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A friend of a friend visiting from Louisiana inquired about availability of old hay tongs or grapples as the best acoustical steel for making musical triangles.  Living in a rural area as I do I come across these frequently.  I presume these are cast steel as apposed to cast iron although my knowledge of metallurgy is limited.  Would they have acoustic value as reed making stock as well?

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The very old stuff might might have been made by a blacksmith from wrought iron. Just a guess. I don't know about the musical properties of that material though.

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It would be about the most difficult stock to work with even if it was an appropriate alloy.  Ordinary 1095 spring temper steel ( 0.95% carbon steel ) is readily available in sheet form which makes perfectly good reeds. The blue temper is a little softer than ideal, but it doesn’t affect the sound, only the resistance to changing its set after initial tuning.  Reed steel for accordions etc. is tempered a little harder.  I haven’t used it, but supposedly old clock springs are a little harder temper of that alloy, but it might be worth it for making a replacement reed, but not for making whole reed sets..

Dana

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Clock Spring steel was originally used, my Aeola has it's reeds tempered to straw, but they are very hard to file/tune. I think I recall Geoff Crabb saying that Crabb bought spring steel on the reel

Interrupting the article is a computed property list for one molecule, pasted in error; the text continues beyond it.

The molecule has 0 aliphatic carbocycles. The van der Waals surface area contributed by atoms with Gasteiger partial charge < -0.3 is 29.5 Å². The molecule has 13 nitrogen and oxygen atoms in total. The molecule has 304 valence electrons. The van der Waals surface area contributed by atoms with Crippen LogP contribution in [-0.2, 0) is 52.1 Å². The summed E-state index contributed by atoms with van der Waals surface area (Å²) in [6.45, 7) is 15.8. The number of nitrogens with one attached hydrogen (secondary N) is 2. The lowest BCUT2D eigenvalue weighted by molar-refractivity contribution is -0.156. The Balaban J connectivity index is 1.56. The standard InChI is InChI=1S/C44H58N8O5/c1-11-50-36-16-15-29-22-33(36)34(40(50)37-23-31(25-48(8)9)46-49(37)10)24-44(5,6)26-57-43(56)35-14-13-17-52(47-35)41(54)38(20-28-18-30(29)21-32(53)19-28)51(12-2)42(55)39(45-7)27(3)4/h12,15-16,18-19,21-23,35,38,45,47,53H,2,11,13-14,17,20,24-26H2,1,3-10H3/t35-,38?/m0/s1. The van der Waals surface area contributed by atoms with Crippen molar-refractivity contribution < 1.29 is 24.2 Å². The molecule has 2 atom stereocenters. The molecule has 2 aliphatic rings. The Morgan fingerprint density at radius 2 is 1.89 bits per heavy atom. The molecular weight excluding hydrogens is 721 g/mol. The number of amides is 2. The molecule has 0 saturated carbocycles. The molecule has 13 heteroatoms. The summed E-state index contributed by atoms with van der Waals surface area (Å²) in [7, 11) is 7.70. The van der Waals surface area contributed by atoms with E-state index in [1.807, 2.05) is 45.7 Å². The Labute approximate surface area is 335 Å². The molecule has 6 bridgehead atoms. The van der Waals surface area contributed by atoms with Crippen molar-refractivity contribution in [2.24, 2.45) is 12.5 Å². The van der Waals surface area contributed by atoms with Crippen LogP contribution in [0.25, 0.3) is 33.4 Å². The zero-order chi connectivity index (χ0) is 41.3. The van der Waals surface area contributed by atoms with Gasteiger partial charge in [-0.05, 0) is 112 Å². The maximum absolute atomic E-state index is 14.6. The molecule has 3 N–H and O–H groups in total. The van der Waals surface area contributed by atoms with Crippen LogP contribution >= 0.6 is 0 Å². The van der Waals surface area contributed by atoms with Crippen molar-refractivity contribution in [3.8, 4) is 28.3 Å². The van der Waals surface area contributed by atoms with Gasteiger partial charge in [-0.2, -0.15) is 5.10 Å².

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For those that do not know the process , spring steel if heated to red hot and plunged into cold water is hard but brittle. 

The steel then slowly heated changes colour and goes straw coloured then blue. At any point this can be plunged into cold water to retain the softer less brittle steel. Wheatstone reeds are usually blue in colour. Filing Jeffries reeds they always seemed to be harder nearer straw I should think.

Al

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On 10/17/2020 at 9:39 PM, wunks said:

I presume these are cast steel as apposed to cast iron although my knowledge of metallurgy is limited.  Would they have acoustic value as reed making stock as well?


Hi Wunks. I don't know the manufacturing process for these tines, but I'm pretty sure they are hardened steel.  It's curious why they provide such excellent material for musical triangles.  I have one, made by Larry Miller, a Cajun accordion maker in LA, and it's a perfect musical triangle because it does NOT have a dominating pitch, at least for playing Cajun music.  Thus, it can provide a wonderful percussive effect, regardless of the key of the song being played. 

In contrast, many other musical triangles that are used in orchestras produce a boring "sinusoidal" acoustic sound, which lacks overtones, is very thin, and too well defined in frequency to be a very interesting percussive instrument. But of course they have their niche.

I don't know why these recycled farming tools produce such fine musical instruments.  I can only speculate.  In any event, there's no reason to expect that a material suitable for one musical application will also be suitable to another application.  As Dana points out, it would be extremely difficult to grind down these tines to the cantilever shapes needed for the free reed.  It's really not worth thinking about, because the standard blue tempered 1095 "Swedish" spring steel is such a perfect candidate.  Unless of course, you're interested in other materials because of the peculiar musical tones they might produce when fashioned into free reed tongues.